Skating on thin ice?
It's that time of year when lake activities mean going out on the ice. As usual, we have had warm days and cold days and a mix of snow, sleet, and rain. I see people and vehicles out on the lakes. How do you know when the ice is safe? The above chart shows the thickness required for safety with various activities.
The Maine Warden Service offer these tips for ice safety:
Never guess the thickness of the ice - check it! Check the ice in several different places using an auger or some other means to make a test hole and determine the thickness. lake several, beginning at the shore, and continuing as you go out.
Check the ice with a partner, so if something does happen, someone is there to help you. If you are doing it alone, wear a life jacket.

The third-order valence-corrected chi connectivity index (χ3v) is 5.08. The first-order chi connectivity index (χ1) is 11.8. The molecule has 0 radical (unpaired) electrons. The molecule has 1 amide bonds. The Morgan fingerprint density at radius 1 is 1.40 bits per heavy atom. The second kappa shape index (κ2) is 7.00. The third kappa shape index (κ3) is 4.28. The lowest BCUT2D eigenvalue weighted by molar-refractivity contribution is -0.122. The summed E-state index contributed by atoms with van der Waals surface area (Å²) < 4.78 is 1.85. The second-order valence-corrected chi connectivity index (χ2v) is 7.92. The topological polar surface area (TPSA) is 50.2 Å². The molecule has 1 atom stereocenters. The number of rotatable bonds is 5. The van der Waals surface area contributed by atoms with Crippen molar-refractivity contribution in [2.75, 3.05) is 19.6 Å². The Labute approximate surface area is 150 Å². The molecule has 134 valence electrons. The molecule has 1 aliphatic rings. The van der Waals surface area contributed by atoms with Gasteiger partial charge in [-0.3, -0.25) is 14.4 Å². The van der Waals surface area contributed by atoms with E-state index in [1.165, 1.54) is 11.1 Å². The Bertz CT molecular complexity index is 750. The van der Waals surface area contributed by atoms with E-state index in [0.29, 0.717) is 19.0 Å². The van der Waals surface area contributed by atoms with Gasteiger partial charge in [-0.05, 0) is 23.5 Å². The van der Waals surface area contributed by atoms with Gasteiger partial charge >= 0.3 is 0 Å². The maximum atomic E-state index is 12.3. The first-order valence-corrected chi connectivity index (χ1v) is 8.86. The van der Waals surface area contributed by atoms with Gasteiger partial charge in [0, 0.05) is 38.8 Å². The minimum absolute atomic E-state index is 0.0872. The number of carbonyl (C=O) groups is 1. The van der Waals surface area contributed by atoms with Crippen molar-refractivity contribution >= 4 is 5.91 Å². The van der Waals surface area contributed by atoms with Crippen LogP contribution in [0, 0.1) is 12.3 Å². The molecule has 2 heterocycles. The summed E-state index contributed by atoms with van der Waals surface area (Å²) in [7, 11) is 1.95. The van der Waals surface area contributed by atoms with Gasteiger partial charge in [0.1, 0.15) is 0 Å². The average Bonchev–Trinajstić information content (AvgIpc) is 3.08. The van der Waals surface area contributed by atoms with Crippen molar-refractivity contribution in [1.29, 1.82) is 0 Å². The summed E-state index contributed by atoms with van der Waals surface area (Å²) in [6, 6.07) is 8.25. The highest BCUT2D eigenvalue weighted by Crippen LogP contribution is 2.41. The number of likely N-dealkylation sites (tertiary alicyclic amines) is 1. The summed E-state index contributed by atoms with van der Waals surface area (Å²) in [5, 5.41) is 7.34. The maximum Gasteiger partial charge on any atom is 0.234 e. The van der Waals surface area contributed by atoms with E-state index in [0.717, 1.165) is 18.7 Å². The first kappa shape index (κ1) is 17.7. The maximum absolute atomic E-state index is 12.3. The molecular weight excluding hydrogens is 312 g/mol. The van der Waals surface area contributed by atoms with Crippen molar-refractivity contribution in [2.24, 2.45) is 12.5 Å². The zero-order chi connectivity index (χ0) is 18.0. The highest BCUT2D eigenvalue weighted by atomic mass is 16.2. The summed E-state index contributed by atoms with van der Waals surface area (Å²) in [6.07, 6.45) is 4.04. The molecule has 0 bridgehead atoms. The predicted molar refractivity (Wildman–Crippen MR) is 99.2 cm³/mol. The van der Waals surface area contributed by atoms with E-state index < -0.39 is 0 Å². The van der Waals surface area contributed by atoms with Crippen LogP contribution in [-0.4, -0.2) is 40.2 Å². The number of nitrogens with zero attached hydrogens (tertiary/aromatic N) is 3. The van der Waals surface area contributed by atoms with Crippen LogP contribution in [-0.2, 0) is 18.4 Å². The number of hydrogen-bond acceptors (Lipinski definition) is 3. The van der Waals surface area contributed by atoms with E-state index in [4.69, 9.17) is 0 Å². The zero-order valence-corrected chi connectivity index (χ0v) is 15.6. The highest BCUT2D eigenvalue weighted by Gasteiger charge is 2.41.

If ice at the shoreline is cracked or squishy, stay off! Watch out for thin, clear or honeycombed ice. Dark snow and dark ice are other signs of weak spots.
Avoid areas with currents, around bridges and pressure ridges. Wind and currents can break ice.
Parents should alert children of unsafe ice in their area, and make sure that they stay off the ice. If they insist on using their new skates, suggest an indoor skating rink. If you break through the ice, remember:
Don't try to climb out immediately - you will probably break the ice again. Reach for solid ice.
Lay both arms on the unbroken ice and kick hard. This will help lift your body onto the ice.
Once on the ice, roll, DON'T WALK, to safety.
To help someone who has fallen through the ice, lie down flat and reach with a branch, plank or rope or form a human chain. Don't stand. After securing the victim, wiggle backwards to the solid ice.